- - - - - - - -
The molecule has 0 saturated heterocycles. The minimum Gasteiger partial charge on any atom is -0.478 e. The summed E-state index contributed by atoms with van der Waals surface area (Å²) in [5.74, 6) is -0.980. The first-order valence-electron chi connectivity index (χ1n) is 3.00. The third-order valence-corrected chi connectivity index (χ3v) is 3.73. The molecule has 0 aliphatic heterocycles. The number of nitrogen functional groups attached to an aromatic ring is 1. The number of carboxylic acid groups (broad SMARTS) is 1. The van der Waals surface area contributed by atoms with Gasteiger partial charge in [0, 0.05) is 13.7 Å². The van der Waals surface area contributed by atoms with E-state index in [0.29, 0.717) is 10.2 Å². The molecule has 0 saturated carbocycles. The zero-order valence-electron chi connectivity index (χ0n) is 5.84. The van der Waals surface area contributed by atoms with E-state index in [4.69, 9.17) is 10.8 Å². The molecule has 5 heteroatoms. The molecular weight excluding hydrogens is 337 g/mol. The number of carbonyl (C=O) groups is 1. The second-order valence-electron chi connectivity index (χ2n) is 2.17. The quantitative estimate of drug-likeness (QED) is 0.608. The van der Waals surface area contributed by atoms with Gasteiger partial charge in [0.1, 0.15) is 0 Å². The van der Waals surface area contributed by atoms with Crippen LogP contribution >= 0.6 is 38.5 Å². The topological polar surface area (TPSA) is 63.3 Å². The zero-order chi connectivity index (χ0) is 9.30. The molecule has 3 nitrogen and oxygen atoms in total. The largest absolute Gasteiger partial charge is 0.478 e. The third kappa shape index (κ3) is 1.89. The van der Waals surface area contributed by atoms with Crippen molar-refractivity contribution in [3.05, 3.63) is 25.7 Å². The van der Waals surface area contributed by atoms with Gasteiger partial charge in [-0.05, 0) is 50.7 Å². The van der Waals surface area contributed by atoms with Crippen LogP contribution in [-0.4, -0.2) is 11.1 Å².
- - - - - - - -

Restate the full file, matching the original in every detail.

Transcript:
The molecule has 0 saturated heterocycles. The minimum Gasteiger partial charge on any atom is -0.478 e. The summed E-state index contributed by atoms with van der Waals surface area (Å²) in [5.74, 6) is -0.980. The first-order valence-electron chi connectivity index (χ1n) is 3.00. The third-order valence-corrected chi connectivity index (χ3v) is 3.73. The molecule has 0 aliphatic heterocycles. The number of nitrogen functional groups attached to an aromatic ring is 1. The number of carboxylic acid groups (broad SMARTS) is 1. The van der Waals surface area contributed by atoms with Gasteiger partial charge in [0, 0.05) is 13.7 Å². The van der Waals surface area contributed by atoms with E-state index in [0.29, 0.717) is 10.2 Å². The molecule has 0 saturated carbocycles. The zero-order valence-electron chi connectivity index (χ0n) is 5.84. The van der Waals surface area contributed by atoms with E-state index in [4.69, 9.17) is 10.8 Å². The molecule has 5 heteroatoms. The molecular weight excluding hydrogens is 337 g/mol. The number of carbonyl (C=O) groups is 1. The second-order valence-electron chi connectivity index (χ2n) is 2.17. The quantitative estimate of drug-likeness (QED) is 0.608. The van der Waals surface area contributed by atoms with Gasteiger partial charge in [0.1, 0.15) is 0 Å². The van der Waals surface area contributed by atoms with Crippen LogP contribution >= 0.6 is 38.5 Å². The topological polar surface area (TPSA) is 63.3 Å². The zero-order chi connectivity index (χ0) is 9.30. The molecule has 3 nitrogen and oxygen atoms in total. The largest absolute Gasteiger partial charge is 0.478 e. The third kappa shape index (κ3) is 1.89. The van der Waals surface area contributed by atoms with Crippen molar-refractivity contribution in [3.05, 3.63) is 25.7 Å². The van der Waals surface area contributed by atoms with Gasteiger partial charge in [-0.05, 0) is 50.7 Å². The van der Waals surface area contributed by atoms with Crippen LogP contribution in [-0.4, -0.2) is 11.1 Å².